Kant argues that conscious is about the I think, while Hegel argues that conscious is constituted by the I. Julian Baggini, however, believes that there is no I in conscious, but just a collection of experiences that are not connected. I listened to a Ted talk by Julian Baggini, and his argument against the I seems to fit perfectly with the essay that I wrote.
What if there is no I. We are merely jut a product of what we exposed to, or, as Baggini states, that we are a sum of our parts. But, isn’t it only logical that we see ourselves that way, since we see other items the same way. When you look at a mug, we don’t interpret it as something called a mug with a handle and a brim, but we interpret it as a whole. Thus, like how a cups characteristics defines the cup, so does our experience define us. This is seen in neurological studies where there is no part of the brain that brings our experiences together, or the I.
This may seem to be a scary sentiment, but when we really think about, it actually is very freeing. Firstly, saying that there is no I is not to say that we do not exist. The fact that there is no I shows that our experiences shape us, and it also shows that there is no one thing, the I, that defines us. We can create our own experiences, and, in a way, shape ourselves.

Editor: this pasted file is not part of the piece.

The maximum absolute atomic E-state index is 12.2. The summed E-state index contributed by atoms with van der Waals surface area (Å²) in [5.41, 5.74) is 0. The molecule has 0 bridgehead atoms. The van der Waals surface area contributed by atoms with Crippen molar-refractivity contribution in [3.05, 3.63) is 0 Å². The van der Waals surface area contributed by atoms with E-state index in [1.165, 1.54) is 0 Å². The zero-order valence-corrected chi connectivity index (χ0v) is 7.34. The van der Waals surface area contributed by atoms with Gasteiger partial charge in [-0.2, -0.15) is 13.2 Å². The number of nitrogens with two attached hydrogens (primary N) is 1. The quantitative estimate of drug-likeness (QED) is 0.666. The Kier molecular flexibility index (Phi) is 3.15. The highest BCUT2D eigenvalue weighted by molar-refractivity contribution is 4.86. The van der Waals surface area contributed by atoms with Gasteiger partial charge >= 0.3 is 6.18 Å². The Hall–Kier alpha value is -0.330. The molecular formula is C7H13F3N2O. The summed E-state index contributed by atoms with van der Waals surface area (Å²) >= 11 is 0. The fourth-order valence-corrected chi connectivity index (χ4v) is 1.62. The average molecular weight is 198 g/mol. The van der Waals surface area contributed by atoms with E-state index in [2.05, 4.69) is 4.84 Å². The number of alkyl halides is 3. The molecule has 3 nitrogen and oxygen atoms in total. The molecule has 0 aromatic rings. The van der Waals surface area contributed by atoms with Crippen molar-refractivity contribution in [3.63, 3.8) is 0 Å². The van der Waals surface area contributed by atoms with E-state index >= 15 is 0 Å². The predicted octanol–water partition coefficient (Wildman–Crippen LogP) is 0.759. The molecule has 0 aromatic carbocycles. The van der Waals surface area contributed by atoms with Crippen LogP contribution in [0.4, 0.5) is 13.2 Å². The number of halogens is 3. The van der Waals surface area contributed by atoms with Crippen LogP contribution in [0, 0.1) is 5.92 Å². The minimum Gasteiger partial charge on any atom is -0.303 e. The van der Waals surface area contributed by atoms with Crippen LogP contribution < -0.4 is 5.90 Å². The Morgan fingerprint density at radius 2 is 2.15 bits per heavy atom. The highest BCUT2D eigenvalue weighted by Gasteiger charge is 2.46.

After reading philosopher’s works that emphasize some aspect of I, it was interesting to listen to someone that has a different opinion. Without the I, and the fact that wear shaped by our experiences, we are able to mold ourselves to be what we want to be without the restriction of I don’t like that or I don’t want to do that or deciding that the I is not fit for something. It is not to say that we can perfect what we experience, but it is more freeing to know that we are not bound to a single I, and the I’s characteristics. Baggini ends his talk with a quote:
“Well makers lead the water; fletchers bend the arrow; carpenters bend a log of wood; wise people fashion themselves.” –Dhammapada (verse 80)